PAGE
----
Child welfare agencies nationwide experience a high degree of turnover, which create difficulties for families and programs alike. Only a small portion of degreed social workers are employed by the nationwide as well as local Missouri Children’s Division (CD), which provides services to at-risk children and families.
In an effort to address this issue, Missouri State University’s School of Social Work (SSW) received a grant to provide a partnership between the school and the Missouri CD.
“The grant was designed to provide a pipeline of trained graduates to work with the Missouri CD in an effort to enhance retention of staff, particularly in Greene County,” said Dr. Mary Ann Jennings, professor of social work. “The SSW recruits students to participate and provides specialized courses for grant participants, such as child welfare services, trauma-informed practice and case management.”
The grant also allows students to complete their bachelor of social work (BSW) practicum with the Missouri CD.
Prepping students and dispelling myth
The program, titled Preparation, Retention, Excellence and Professionalism (PREP), is designed to prepare students in-depth for the work which they will do as employees.
“Upon graduation with their BSW degrees, students will assume case manager positions,” said Jennings. “Most, if not all, will work as investigators—into reports of child abuse and neglect—to start with because that is where turnover tends to be the greatest.”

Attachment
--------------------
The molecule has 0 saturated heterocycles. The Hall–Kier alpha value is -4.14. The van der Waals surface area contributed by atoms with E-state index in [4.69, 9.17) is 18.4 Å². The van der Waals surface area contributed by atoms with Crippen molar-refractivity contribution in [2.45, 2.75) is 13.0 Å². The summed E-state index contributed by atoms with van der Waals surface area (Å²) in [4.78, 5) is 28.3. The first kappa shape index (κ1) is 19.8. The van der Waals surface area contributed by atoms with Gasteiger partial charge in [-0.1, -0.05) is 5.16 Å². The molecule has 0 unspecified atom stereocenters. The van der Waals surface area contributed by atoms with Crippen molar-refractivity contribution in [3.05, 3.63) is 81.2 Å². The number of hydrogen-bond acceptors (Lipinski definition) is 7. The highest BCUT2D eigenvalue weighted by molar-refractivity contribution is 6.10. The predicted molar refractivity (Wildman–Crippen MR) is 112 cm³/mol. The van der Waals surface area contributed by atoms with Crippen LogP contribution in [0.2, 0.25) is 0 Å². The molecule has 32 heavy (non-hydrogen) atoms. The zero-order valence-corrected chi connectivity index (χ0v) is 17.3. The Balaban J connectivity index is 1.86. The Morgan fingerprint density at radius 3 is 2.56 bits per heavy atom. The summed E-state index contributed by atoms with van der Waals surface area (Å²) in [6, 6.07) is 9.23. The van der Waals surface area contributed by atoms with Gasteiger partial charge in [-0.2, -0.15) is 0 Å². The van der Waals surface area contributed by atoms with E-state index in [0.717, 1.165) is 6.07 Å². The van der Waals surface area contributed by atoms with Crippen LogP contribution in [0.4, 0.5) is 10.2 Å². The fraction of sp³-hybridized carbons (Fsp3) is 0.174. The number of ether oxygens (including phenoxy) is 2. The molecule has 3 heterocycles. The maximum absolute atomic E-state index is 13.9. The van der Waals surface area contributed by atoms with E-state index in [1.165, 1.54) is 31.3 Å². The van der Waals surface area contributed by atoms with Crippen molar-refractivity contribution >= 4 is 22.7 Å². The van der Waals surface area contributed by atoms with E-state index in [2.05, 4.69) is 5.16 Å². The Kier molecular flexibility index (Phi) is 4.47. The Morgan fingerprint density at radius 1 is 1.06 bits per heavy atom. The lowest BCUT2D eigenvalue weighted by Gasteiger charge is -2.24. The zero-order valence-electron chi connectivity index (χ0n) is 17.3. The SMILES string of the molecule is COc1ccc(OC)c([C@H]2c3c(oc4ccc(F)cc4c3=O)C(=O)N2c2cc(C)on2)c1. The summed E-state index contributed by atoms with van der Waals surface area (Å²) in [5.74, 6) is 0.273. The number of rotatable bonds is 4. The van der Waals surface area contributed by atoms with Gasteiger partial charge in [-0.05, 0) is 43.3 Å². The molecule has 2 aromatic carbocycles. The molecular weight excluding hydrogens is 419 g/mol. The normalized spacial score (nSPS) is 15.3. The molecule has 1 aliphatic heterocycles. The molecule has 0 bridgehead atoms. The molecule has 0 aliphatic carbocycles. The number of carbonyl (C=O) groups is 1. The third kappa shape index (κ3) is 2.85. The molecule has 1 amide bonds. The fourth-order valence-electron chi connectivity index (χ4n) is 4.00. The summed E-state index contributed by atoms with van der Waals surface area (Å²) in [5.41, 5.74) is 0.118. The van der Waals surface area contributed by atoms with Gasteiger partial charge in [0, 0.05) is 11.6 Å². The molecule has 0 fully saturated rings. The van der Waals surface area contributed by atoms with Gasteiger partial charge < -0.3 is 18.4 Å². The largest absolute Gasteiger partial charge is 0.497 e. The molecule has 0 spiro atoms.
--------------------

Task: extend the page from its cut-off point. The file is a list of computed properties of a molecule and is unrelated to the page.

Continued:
Jennings noted that social workers are not the same as they are portrayed in the media.
“CD staff work very hard to avoid removing children from their homes—if at all possible—because they understand the trauma removal inflicts on children and their families,” said Jennings. “Social workers in child welfare services often are referred to as ‘baby snatchers’ which is erroneous on all levels.”
Jennings says there are three ways that could dispel this myth: asking families who have had positive experiences to provide testimonies, educating policy-makers and joining in on the National Association of Social Workers (NASW) efforts to provide an accurate image of social workers.
The grant, which was awarded in March 2014, will run through May 2019.
For more information, contact Jennings at 417-836-5069.